Finally, after more than an hour, he started talking about nuclear power and how expensive it was. He showed graphs that are upside down compared to the reality on the ground, with nuclear cost per unit of CO2 avoided triple or more compared to other alternatives. I get frustrated every time I hear him talk about economics – it is so difficult to follow his math when he makes his assertions. At some point in the near future, I expect that his presentation will be made available on the archives of the Energy Conversation web site so you can visit and try to understand the assumptions that lead to his results.
After he finished his talk, he opened up the floor for questions. I had my hand up quickly – people who have been at meetings that I have attended or in classes with me will testify that I may be many things, but shy about asking questions is not one of them. I need to get better at focusing my questions; I think I went too long with this one. I introduced myself as writing for Atomic Insights and hosting The Atomic Show Podcast and stated that I agreed with about 95-99% of what he said.
(Note: What I really meant to say based on my mental rehearsal was that I had that much agreement with his problem statement, but who hasn’t had the experience of making a misstatement when the pressure is on?)
I then said that as a former nuclear submarine officer, who has served on some of the most resilient, high endurance platforms the DOD has ever built, I wondered why he thought nuclear power was so dangerous as to be avoided. (Big mistake – he had not said that, he had just said that it was way too expensive.)
The way I phrased the question allowed him to go back and repeat what he had said about the cost without forcing him to reveal his assumptions or to challenge him with facts like the current production cost for nuclear power plants, the current revenue of the industry, the fact that there have been at least two start-ups completely focused on small nuclear power plants already funded with risk capital (Hyperion and NuScale), with at least one more with some real prospects for a significant first round of funding, and the fact that there are at least 100 projects in the works around the world where real businessmen who understand numbers have made a different computation about the value of nuclear power than he has.
He brought up the Keystone Study and the MIT Future of Nuclear Power study and pointed to their cost estimations of nuclear as gospel without mentioning just how far off those studies were on the cost of competitive sources like natural gas, oil, coal, wind and solar.
He then worked his seduction game on the other people in the crowd with Navy nuclear power training – he acknowledged that nuclear power has been a reliable and even, a preferable, power source for submarines and aircraft carriers because of their unique missions. He stated that he has a tremendous amount of respect for what the Navy has accomplished, but did not think that was scalable or affordable for the rest of DOD. Many of my Navy nuclear colleagues agree with that sentiment, but most of them have not really dug deeply into the presumed logic.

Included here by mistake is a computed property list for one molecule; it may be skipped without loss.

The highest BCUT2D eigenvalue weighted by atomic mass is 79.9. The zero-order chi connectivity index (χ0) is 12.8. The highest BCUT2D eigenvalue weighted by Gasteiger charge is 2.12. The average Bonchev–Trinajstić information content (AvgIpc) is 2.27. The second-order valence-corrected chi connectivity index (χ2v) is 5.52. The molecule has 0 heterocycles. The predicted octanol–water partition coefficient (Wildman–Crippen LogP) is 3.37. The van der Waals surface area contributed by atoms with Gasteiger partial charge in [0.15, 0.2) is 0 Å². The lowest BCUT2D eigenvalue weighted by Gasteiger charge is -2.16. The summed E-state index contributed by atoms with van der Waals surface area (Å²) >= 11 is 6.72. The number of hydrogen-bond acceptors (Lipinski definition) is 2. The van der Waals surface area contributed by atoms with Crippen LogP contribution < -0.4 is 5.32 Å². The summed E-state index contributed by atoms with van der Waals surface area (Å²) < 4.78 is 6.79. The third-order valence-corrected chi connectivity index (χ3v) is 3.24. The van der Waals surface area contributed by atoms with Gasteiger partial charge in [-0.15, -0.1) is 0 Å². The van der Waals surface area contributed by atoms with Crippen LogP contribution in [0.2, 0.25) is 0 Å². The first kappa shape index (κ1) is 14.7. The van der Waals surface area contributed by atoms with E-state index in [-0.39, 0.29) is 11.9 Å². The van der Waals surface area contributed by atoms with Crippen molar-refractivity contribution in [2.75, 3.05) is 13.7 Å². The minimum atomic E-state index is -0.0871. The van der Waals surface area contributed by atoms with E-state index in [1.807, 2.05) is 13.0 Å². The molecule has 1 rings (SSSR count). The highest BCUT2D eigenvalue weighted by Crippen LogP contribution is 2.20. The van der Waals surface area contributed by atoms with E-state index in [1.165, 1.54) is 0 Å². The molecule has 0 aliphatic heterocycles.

The cost comparison is not really valid;
submarines and aircraft carriers are built by the same organization that has produced $200 hammers, $600 toilet seats, and $2500 coffee makers. The training and “special” people argument also is not particularly valid – it took me about a year to learn enough about nuclear power to qualify to supervise a watch team of operators and I was an English major in college.
The Navy has shown that it is possible to train thousands of operators every year and that 27 year olds with five years of plant experience and some challenging training can be in charge of a 35 person nuclear operating department that provides 24 x 7 coverage. In my particular situation, the most experienced person on the team had less than 20 years of operating experience and there was not a single nuclear engineering degree in the crowd. Of course, we were not completely independent and had regular inspections and visits by supporting commands, but we could do the job of providing reliable power safely and effectively.
Yesterday I had the opportunity for a hallway chat with a colleague who is in a position to understand my frustration with the idea that the Navy’s 50 years of experience with nuclear power is not scalable. He agreed that one of the traditional reasons that Navy nukes do not like to talk up the power source – even among their Navy colleagues – is that letting more people into the game might affect bonuses and special pays. It is time for us as patriots and as inhabitants of spaceship Earth to give up that selfish attitude and begin sharing more of what we know to be true – nuclear fission is a great source of reliable power that lasts and lasts.